From 22 March 2014, applicants will have to pay a surcharge for credit card merchant fees. This surcharge will apply to visa application charges and other fees payable to the Department of Immigration and Border Protection (“DIBP”). It will be applied to all onshore and offshore applicants. 

Most visa applications can only be lodged online. Therefore in most cases, the surcharge for credit card merchant fees is unavoidable. For those visa subclasses where applications can still be made on paper, applicants may avoid paying by credit card but a Non-Internet Application Charge may be payable.

Details of the exact fees that will be charged for credit card payments will be available on 22 March 2014 when the surcharge will come into effect.  

Subsequent Temporary Application Charge

On 1 July 2013, the subsequent temporary application charge of $700 was introduced. 

If an applicant has previously applied for a temporary visa in Australia and applies for a subsequent temporary visa in Australia, this charge may apply. This charge is payable in addition to any visa application charges that already apply.

When determining whether the surcharge applies, DIBP looks at the applicant’s previous visa lodgement history in Australia and the type of visa the applicant intends to lodge in Australia. Common situations where the charge will apply include:

  • Working holiday (Subclass 417) visa holders who applied to extend their working holiday visa in Australia and are then nominated by their employer to apply for a 457 visa in Australia;
  • Student visa holders who applied for their visa in Australia and are then nominated by their employer to apply for a 457 visa in Australia;
  • 457 visa holders who applied for their visa in Australia and wish to apply for a new 457 visa in Australia.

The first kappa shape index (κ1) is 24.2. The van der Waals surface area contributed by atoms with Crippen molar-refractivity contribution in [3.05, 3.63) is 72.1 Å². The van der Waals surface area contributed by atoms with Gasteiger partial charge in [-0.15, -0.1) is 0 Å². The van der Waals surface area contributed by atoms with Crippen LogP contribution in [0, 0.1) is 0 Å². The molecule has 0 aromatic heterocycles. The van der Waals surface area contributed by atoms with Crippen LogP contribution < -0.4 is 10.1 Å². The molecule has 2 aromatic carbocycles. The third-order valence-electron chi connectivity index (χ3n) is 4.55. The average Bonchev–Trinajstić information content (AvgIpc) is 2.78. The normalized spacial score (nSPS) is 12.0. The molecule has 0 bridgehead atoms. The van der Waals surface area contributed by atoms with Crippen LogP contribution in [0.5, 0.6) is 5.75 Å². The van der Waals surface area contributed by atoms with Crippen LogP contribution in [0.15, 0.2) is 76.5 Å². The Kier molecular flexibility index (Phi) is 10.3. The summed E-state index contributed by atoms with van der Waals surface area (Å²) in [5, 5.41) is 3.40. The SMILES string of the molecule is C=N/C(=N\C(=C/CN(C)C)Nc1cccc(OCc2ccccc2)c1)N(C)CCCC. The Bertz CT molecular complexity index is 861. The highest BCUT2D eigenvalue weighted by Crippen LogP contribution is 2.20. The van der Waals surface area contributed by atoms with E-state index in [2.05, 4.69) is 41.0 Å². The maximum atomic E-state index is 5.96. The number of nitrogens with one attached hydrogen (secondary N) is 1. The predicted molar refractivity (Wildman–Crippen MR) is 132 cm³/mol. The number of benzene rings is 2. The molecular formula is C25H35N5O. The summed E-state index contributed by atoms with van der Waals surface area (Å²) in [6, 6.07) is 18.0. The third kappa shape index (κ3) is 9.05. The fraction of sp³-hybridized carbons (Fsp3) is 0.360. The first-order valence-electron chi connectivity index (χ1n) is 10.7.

The surcharge will apply to each applicant, even if family members are submitting a combined visa application. 

The subsequent temporary application charge does not apply to applicants applying for permanent residence in Australia.

DIBP Application Fees likely to increase on 1 July 2014

The DIBP often increases its application fees on 1 July annually. Changes in migration regulations and policy also may come into effect on this date. Employers that are considering nominating a 457 visa employee this year should aim to lodge 457 applications before 1 July to avoid potential fee increases.

Changes to Business Sponsorship Approvals

On 14 February 2014, migration policy was amended to remove references to the number of sponsorship positions a Subclass 457 business sponsor could nominate within the sponsorship validity period once the relevant number or ‘ceiling’ was reached.

This policy change overturns the Labor Governments changes of 1 July 2013 which required businesses to request approval of a specific number of sponsorship places and provide a justification of why the relevant number was being proposed. Prior to 1 July 2013, businesses applying for Subclass 457 sponsorship approval had an ‘uncapped’ approval for the term of three years. 

The consequence of this policy change means that businesses will still need to nominate a number of Subclass 457 positions when applying to be an approved sponsor. However, there is no consequence to the business sponsorship approval once this cap is reached as further nominations can still be lodged until the sponsorship approval expires.

It is important to note that this policy change applies to business sponsorships approved on or after 14 February 2014. Business sponsorships which were approved between 1 July 2013 and 14 February 2014 are still subject to a nomination ceiling and the sponsorship approval will cease when that ceiling is reached. If business sponsors are close to reaching their nomination ceiling a sponsorship variation application can be lodged, which will result in approval of uncapped sponsorship positions.

Upcoming 457 Visa Review

The Government has announced an integrity review of the Subclass 457 visa program, in particular, regarding the changes that were introduced in the last 12 months. We note that the review has a specific agenda of assisting in the de-regulation of the program as well as streamlining current processes. The panel is expected to report back by the middle of the year.